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University of North Carolina at Chapel Hill

Honey KL, Torzone SK, Dowen RH. The C. elegans flr-3(ut9) mutation is a loss-of-function insertion within the drl-1 locus. microPublication Biology 2023

Torzone SK, Park AY, Breen PC, Cohen NR, Dowen RH. Opposing action of the FLR-2 glycoprotein hormone and DRL-1/FLR-4 MAP kinases balance p38-mediated growth and lipid homeostasis in C. elegans. PLoS Biology 2023 Sep 29;21(9):e3002320. PMID: 37773960

Animals integrate developmental and nutritional signals before committing crucial resources to growth and reproduction; however, the pathways that perceive and respond to these inputs remain poorly understood. Here, we demonstrate that DRL-1 and FLR-4, which share similarity with mammalian mitogen-activated protein kinases, maintain lipid homeostasis in the C. elegans intestine. DRL-1 and FLR-4 function in a protein complex at the plasma membrane to promote development, as mutations in drl-1 or flr-4 confer slow growth, small body size, and impaired lipid homeostasis. To identify factors that oppose DRL-1/FLR-4, we performed a forward genetic screen for suppressors of the drl-1 mutant phenotypes and identified mutations in flr-2 and fshr-1, which encode the orthologues of follicle stimulating hormone and its putative G protein-coupled receptor, respectively. In the absence of DRL-1/FLR-4, neuronal FLR-2 acts through intestinal FSHR-1 and protein kinase A signaling to restrict growth. Furthermore, we show that opposing signaling through DRL-1 and FLR-2 coordinates TIR-1 oligomerization, which modulates downstream p38/PMK-1 activity, lipid homeostasis, and development. Finally, we identify a surprising noncanonical role for the developmental transcription factor PHA-4/FOXA in the intestine where it restricts growth in response to impaired DRL-1 signaling. Our work uncovers a complex multi-tissue signaling network that converges on p38 signaling to maintain homeostasis during development.

Gurley NJ, Szymanski RA, Dowen RH, Butcher TA, Ishiyama N, Peifer M. Exploring the evolution and function of Canoe’s intrinsically disordered region in linking cell-cell junctions to the cytoskeleton during embryonic morphogenesis. PLoS One 2023 Aug 3;18(8):e0289224. PMID: 37535684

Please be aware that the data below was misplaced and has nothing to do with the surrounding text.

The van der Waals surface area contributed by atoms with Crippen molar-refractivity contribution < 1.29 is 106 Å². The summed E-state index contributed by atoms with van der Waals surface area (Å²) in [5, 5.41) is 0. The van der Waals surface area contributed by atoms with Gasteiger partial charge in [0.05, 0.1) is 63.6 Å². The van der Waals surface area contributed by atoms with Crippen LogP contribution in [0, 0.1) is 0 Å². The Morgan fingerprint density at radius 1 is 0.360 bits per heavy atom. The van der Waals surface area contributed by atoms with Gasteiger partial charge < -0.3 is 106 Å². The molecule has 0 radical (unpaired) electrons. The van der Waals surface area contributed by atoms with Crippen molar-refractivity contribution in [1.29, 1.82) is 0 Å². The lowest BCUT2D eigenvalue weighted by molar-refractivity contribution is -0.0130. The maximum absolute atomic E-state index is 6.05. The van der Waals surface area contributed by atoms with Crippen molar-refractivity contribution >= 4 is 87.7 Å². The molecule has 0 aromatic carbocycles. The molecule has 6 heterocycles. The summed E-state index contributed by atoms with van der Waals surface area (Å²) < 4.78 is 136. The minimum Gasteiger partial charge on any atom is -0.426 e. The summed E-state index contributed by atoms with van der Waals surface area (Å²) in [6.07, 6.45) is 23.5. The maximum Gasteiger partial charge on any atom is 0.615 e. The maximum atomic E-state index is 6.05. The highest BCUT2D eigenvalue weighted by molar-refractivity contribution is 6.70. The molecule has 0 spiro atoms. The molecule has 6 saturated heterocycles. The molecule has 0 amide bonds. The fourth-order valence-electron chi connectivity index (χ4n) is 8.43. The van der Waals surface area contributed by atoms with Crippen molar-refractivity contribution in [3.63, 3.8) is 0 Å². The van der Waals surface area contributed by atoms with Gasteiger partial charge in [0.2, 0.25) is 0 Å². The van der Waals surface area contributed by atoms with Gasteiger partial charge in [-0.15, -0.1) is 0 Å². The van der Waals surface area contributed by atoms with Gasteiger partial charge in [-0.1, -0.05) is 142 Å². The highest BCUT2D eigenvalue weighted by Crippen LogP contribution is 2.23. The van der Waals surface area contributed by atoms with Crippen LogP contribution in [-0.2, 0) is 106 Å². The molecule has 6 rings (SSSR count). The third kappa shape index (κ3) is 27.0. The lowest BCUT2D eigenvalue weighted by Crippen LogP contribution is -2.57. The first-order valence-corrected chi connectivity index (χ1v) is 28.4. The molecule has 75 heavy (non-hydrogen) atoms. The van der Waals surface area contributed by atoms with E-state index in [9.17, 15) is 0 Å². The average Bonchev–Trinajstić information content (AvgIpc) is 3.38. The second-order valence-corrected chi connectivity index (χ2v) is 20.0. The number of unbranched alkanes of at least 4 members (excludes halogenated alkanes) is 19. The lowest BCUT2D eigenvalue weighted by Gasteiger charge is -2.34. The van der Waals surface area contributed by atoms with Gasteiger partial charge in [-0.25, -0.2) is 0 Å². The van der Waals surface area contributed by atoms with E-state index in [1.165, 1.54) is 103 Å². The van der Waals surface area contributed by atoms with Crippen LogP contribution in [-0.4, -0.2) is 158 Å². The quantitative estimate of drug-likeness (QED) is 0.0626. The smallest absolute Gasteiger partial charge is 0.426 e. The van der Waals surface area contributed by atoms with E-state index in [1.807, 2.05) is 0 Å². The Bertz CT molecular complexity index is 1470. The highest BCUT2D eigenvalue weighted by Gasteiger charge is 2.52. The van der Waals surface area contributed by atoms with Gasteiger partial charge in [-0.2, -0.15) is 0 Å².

Dowen RH, Ahmed S. Maternal Inheritance: Longevity Programs Nourish Progeny via Yolk. Curr Biol 2019 Aug 5;29(15):R748-R751. PMID: 31386852



Dowen, RH. CEH-60/PBX and UNC-62/MEIS coordinate a metabolic switch that supports reproduction in C. elegans. Dev Cell 2019 Apr 22;49(2):235-50. PMID: 30956009

The molecular basis of how animals integrate metabolic, developmental, and environmental information before committing resources to reproduction is an unresolved issue in developmental biology. In C. elegans, adult animals reallocate fat stores from intestinal cells to the germline via low-density lipoprotein (LDL)-like particles to promote embryogenesis. Here, I demonstrate that two conserved homeodomain transcription factors, CEH-60/PBX and UNC-62/MEIS, coordinate a transcriptional network that supports reproduction while suppressing longevity and stress response pathways. The CEH-60:UNC-62 heterodimer serves an unanticipated dual function in intestinal nuclei by directly activating the expression of lipoprotein genes while directly repressing stress-responsive genes. Consequently, ceh-60 mutants display fat storage defects, a dramatic lifespan extension, and hyper-activation of innate immunity genes. Finally, CEH-60 associates with PQM-1 at the DAF-16-associated element within the promoters of stress-responsive genes to control gene expression. Thus, CEH-60 governs an elaborate transcriptional network that balances stress responses and longevity against reproduction during developmental transitions.